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Looking at a ‘Cloud’-y Future

24 Oct, 2011 By: Stephanie Prange

UltraViolet, All Access, iCloud — the cloud storage future is finally beginning to take shape for movie and TV content, but that future is still, pardon the term, cloudy.

I still haven’t seen the kind of plans envisioned when the industry was first discussing Blu-ray Disc. Even in the early days of the high-definition format, there was talk of offering a digital copy that consumers could unlock after they purchased a disc — that they could easily access and use at their leisure on many different devices. We got something like that in the digital copy discs included with most releases, but it seemed a stop-gap, clunky measure until the industry could somehow store consumers’ electronic copies in the cloud. Many digital copies weren’t compatible with Apple devices or were only compatible with Apple devices. How copies were downloaded, how many devices they worked on — all of that changed from disc to disc.

Unfortunately, the movement into the cloud doesn’t seem like it is going to be any simpler. Warner has employed Flixster to launch its first UltraViolet titles for better “everywhere” access. Apps and hardware to more seamlessly launch the service are a work in progress. One plus is UltraViolet’s broad studio support, save Disney.

The Disney Studio All Access concept is still just that — a concept. Details on the service are slim and the launch date is murky (if it ever launches). With Apple’s connection to Disney, I wouldn’t be surprised if Disney goes with iCloud in the end. But where will that leave viewers who want the superior quality of disc as well as digital copies for portability?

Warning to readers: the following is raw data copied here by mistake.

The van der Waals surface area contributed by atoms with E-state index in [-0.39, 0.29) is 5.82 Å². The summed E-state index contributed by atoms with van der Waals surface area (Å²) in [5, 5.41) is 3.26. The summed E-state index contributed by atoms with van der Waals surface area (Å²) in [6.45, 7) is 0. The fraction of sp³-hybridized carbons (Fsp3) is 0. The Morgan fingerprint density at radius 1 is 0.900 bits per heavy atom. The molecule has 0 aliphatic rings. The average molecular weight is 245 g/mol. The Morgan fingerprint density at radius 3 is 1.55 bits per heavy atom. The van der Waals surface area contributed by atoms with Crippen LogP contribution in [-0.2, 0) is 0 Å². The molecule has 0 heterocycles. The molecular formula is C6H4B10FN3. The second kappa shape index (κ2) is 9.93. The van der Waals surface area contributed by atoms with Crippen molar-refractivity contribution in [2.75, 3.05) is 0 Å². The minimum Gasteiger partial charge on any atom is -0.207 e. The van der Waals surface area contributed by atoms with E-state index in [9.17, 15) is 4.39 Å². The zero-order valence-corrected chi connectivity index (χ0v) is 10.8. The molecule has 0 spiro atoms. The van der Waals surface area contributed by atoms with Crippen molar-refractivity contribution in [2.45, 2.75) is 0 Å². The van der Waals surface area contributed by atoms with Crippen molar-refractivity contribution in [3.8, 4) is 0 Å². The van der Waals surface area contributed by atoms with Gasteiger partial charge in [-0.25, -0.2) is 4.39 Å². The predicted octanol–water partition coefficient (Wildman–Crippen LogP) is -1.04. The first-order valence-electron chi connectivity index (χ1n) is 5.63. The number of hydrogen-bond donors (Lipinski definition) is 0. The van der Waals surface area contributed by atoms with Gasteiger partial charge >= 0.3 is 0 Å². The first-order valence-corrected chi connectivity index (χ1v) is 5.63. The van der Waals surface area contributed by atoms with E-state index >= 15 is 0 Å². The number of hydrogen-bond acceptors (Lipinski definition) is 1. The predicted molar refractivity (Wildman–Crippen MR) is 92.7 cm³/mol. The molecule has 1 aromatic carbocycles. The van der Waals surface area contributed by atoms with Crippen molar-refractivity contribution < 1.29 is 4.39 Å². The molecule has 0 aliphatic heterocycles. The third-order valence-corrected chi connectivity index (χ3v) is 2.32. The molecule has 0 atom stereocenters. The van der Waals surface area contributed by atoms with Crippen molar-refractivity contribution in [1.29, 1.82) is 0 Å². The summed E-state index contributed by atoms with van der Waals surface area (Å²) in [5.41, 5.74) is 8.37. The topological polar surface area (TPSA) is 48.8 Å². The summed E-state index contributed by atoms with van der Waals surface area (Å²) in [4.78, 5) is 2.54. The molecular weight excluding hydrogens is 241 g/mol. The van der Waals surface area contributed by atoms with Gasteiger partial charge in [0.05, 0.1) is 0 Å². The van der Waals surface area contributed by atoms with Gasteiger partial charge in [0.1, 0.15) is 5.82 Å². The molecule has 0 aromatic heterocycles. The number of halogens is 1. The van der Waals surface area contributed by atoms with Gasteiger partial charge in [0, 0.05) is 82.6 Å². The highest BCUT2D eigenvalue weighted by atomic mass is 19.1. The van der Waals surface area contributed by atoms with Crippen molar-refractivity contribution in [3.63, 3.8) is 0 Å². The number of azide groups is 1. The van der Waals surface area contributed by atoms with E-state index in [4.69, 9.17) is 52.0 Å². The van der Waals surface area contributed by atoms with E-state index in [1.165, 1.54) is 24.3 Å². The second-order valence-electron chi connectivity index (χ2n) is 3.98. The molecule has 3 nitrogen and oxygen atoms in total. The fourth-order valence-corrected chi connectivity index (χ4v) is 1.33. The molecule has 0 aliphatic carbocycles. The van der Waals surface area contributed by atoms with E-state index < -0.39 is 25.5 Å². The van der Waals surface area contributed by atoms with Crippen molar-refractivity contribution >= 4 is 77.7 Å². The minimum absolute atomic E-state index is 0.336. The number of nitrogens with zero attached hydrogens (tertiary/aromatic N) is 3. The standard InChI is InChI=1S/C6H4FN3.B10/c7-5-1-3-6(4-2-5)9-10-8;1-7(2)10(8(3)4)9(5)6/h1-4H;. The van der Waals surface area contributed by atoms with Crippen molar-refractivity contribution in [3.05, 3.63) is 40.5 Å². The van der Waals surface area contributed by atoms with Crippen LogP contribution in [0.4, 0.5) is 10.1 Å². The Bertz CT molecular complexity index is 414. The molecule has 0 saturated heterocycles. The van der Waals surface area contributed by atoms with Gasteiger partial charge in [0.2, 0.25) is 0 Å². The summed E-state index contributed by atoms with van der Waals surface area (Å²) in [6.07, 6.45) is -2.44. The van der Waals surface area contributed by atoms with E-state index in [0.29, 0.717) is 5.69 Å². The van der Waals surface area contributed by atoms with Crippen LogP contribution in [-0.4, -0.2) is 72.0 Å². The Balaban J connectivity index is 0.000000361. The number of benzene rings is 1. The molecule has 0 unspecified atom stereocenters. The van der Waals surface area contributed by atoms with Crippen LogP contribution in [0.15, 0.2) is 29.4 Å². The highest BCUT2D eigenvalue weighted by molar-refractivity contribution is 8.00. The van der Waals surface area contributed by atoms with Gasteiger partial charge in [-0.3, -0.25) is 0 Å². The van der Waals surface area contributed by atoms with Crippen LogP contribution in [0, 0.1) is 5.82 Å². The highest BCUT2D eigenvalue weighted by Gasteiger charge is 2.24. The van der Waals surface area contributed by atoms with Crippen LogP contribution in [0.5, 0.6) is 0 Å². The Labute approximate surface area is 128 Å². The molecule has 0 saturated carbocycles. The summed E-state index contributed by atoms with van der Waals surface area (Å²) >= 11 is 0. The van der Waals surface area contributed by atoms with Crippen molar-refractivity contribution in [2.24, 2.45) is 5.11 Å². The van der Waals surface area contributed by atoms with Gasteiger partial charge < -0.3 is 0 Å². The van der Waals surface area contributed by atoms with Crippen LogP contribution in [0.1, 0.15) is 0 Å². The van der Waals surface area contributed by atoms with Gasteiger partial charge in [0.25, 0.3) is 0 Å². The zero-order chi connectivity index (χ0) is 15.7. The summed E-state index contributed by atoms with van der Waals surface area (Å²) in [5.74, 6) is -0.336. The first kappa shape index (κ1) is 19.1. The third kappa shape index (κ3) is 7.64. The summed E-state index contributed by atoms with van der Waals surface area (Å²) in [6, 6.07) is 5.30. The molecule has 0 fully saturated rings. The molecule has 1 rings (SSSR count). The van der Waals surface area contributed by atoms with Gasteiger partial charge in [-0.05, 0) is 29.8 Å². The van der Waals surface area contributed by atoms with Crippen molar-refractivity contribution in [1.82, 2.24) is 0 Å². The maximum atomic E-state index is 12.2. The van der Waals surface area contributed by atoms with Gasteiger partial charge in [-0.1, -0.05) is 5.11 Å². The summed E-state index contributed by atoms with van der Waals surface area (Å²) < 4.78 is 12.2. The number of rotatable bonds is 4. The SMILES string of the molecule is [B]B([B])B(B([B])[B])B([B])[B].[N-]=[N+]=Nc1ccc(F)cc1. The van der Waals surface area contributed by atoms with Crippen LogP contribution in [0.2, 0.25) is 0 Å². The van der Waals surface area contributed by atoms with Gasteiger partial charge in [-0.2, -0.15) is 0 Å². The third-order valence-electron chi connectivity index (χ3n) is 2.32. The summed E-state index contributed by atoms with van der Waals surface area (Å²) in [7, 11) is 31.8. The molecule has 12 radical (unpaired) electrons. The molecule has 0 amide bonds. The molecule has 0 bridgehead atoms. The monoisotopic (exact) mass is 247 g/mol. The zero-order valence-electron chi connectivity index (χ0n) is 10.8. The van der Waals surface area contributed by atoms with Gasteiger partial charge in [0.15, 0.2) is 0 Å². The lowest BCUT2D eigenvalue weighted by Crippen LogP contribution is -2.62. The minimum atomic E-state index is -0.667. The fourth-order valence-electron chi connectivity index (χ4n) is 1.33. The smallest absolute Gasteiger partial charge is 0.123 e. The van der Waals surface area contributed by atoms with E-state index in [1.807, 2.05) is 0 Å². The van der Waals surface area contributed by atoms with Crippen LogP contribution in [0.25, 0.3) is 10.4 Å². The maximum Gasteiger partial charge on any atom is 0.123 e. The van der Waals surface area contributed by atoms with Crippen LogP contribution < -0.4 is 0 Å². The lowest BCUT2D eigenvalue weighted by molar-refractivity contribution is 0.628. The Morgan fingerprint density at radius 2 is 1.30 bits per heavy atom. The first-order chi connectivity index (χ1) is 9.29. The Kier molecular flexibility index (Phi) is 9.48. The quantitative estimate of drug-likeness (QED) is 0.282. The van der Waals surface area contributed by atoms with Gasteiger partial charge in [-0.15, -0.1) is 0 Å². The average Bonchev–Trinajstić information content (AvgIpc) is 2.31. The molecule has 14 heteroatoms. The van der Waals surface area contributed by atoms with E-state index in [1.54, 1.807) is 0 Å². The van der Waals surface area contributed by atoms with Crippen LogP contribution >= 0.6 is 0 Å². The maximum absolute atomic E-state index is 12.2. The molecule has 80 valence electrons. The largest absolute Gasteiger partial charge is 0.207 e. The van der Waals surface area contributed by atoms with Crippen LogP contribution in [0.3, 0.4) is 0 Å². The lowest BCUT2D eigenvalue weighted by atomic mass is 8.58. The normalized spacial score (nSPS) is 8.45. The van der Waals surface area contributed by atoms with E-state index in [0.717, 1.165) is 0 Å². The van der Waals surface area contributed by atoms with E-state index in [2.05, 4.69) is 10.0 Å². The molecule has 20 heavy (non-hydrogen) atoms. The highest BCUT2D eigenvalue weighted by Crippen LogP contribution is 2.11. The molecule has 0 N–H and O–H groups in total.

Apple’s rumored iCloud service looks like it will chuck discs altogether, offering only a digital copy in the cloud unconnected to a disc purchase. Digital copies are nice for mobile phones and laptops, but nothing surpasses the kind of in-home experience that Blu-ray Disc can offer.  I’m not sure iCloud will fully satisfy consumers’ desire for home theater-quality viewing, or the 3D experience that Blu-ray can offer.

If UltraViolet can shine in the cloud, it just might be the answer the industry is looking for, but seeing through the cloud is still murky.

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About the Author: Stephanie Prange

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